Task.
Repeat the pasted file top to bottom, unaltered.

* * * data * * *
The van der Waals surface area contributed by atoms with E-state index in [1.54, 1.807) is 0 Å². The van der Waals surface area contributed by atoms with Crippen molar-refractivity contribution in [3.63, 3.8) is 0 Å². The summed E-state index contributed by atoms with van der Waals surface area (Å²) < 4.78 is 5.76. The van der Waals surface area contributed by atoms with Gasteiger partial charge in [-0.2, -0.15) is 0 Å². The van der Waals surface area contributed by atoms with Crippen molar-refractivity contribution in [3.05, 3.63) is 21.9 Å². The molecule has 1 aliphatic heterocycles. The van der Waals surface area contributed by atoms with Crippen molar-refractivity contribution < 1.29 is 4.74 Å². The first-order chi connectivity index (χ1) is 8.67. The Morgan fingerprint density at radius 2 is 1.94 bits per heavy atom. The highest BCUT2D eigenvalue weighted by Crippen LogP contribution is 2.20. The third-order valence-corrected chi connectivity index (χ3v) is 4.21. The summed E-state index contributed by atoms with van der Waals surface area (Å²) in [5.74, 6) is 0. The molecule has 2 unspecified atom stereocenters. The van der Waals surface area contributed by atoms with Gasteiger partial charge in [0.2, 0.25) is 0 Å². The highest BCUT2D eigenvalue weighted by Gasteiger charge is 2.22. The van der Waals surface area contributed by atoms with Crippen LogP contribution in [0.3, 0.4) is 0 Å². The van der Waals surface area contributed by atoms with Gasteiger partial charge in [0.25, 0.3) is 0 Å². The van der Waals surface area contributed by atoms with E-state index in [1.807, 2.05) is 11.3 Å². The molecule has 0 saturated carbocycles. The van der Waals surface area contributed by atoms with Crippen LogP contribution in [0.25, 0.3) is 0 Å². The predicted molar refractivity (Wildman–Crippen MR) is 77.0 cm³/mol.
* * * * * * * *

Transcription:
The van der Waals surface area contributed by atoms with E-state index in [1.54, 1.807) is 0 Å². The van der Waals surface area contributed by atoms with Crippen molar-refractivity contribution in [3.63, 3.8) is 0 Å². The summed E-state index contributed by atoms with van der Waals surface area (Å²) < 4.78 is 5.76. The van der Waals surface area contributed by atoms with Gasteiger partial charge in [-0.2, -0.15) is 0 Å². The van der Waals surface area contributed by atoms with Crippen molar-refractivity contribution in [3.05, 3.63) is 21.9 Å². The molecule has 1 aliphatic heterocycles. The van der Waals surface area contributed by atoms with Crippen molar-refractivity contribution < 1.29 is 4.74 Å². The first-order chi connectivity index (χ1) is 8.67. The Morgan fingerprint density at radius 2 is 1.94 bits per heavy atom. The highest BCUT2D eigenvalue weighted by Crippen LogP contribution is 2.20. The third-order valence-corrected chi connectivity index (χ3v) is 4.21. The summed E-state index contributed by atoms with van der Waals surface area (Å²) in [5.74, 6) is 0. The molecule has 2 unspecified atom stereocenters. The van der Waals surface area contributed by atoms with Gasteiger partial charge in [0.2, 0.25) is 0 Å². The highest BCUT2D eigenvalue weighted by Gasteiger charge is 2.22. The van der Waals surface area contributed by atoms with Crippen LogP contribution in [0.3, 0.4) is 0 Å². The van der Waals surface area contributed by atoms with Gasteiger partial charge in [0.25, 0.3) is 0 Å². The van der Waals surface area contributed by atoms with E-state index in [1.807, 2.05) is 11.3 Å². The molecule has 0 saturated carbocycles. The van der Waals surface area contributed by atoms with Crippen LogP contribution in [0.25, 0.3) is 0 Å². The predicted molar refractivity (Wildman–Crippen MR) is 77.0 cm³/mol.